Retirement Benefits

Wisconsin: 65 Percent Believe Gov't Workers Receive Better Retirement Benefits


The latest Reason-Rupe poll of 708 Wisconsin adults on landline and cell phones found 65 percent of Wisconsin residents believe government workers receive better retirement benefits that those with similar jobs in the private sector. Twenty-two percent think benefits are the same and 7 percent think public sector retirement benefits are worse than in the private sector.

Wisconsin results are substantially higher than findings from a national Reason-Rupe poll conducted inMarch 2011, which found that 50 percent of Americans thought "public sector employees" have "better benefits" than "those with similar jobs in the private sector."

Despite the widespread perception that public employees receive better retirement benefits, this does not necessarily translate into support for cutting these benefits. Instead, a slight plurality (49 percent) opposes doing so, and 46 percent support reducing public employee benefits. At the same time, the public also supports reforms that would reduce costs of public employee retirement benefits: 74 percent favor increased public employee contributions toward benefits, 69 percent favor transitioning pensions to 401(k)-style accounts, and 79 percent favor increasing the retirement benefit eligibility age to at least 60.

Perception of public employee benefits appears to highly correlate with the issues surrounding the June 5th Wisconsin Governor recall election. Eight-eight percent of those who plan to vote for Governor Scott Walker think public employees receive better benefits, compared to 46 percent among Tom Barrett voters. Likewise, 81 percent among those with unfavorable opinions of public unions think public workers receive better benefits compared to 48 percent among those with favorable opinions of public unions.

However, majorities of both public (59 percent) and private (75 percent) sector workers agree public workers receive better retirement benefits. Similarly majorities across partisan groups also agree, including 82 percent of Republicans, 65 percent of Independents, and 51 percent of Democrats.

There is a general consensus in Wisconsin that public sector workers enjoy better retirement benefits that those with similar jobs in the private sector. This does not necessarily mean they favor cutting those benefits (some may think the private sector should improve its retirement benefits). Nevertheless, this perception of compensation inequality between public and private sectors may drive support for reforms that reduce the cost of government workers' retirement benefits.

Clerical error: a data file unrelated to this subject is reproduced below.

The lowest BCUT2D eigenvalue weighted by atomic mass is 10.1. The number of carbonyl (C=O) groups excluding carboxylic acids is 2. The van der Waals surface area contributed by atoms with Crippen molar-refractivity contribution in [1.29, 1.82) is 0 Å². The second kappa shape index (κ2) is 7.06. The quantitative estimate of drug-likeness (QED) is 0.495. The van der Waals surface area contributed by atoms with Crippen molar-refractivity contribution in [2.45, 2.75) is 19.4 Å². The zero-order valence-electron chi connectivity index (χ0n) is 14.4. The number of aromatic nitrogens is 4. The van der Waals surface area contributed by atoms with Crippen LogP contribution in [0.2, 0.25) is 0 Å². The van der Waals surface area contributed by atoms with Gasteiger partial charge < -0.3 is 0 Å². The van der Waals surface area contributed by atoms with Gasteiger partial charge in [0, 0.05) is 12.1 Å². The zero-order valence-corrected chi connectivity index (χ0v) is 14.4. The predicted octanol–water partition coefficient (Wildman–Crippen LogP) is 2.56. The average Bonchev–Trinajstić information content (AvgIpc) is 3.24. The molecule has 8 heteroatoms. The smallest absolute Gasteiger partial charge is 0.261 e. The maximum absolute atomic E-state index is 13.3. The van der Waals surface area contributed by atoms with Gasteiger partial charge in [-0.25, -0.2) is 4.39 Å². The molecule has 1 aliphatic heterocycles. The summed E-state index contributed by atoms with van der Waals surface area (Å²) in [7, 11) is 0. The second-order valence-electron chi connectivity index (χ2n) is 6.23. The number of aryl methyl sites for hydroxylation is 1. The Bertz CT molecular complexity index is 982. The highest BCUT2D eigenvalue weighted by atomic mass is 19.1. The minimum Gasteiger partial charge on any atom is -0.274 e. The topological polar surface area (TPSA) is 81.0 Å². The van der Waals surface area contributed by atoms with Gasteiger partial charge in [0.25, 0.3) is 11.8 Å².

Full poll results can be found here and cross tabs here.

ORC International conducted fieldwork for the poll, May 14th-18th 2012 of both mobile and landline phones, 708 Wisconsin adults, margin of error +/- 3.7%.  Likely Wisconsin voters (609, MOE +/-4%) include registered respondents who said they are absolutely certain to vote or very likely to vote in the June 5th recall election for governor.

Emily Ekins is the director of polling for Reason Foundation where she leads the Reason-Rupe public opinion research project, launched in 2011. Follow her on Twitter @emilyekins.


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  1. some may think the private sector should improve its retirement benefits

    Ummm, increase your contributions? It’s your money, decide how much you save.

    Ohhhh, or they mean the employer should increase the amount contributed. Which amounts to an increase in salary. Well, yeah, we’d all like to get paid more, but that’s not how things work.

    Here’s an idea, what if employers went back to just compensating you with cash-money, and how you spend/save that money (be it on food, healthcare, retirement, electronics, books, guns, gold, drugs, etc) is entirely up to you. I know, crazy talk.

  2. Am I the only one who finds it weird to poll people about something that is either objectively true or objectively not true, rather than on opinions?

    1. I debated posing this question myself, but I figured one longwinded rant was enough.

      “here’s what people perceive about benefits.”

      “ok, that’s nice. here’s an actual comparison between the private and public sectors, based on actual numbers.”

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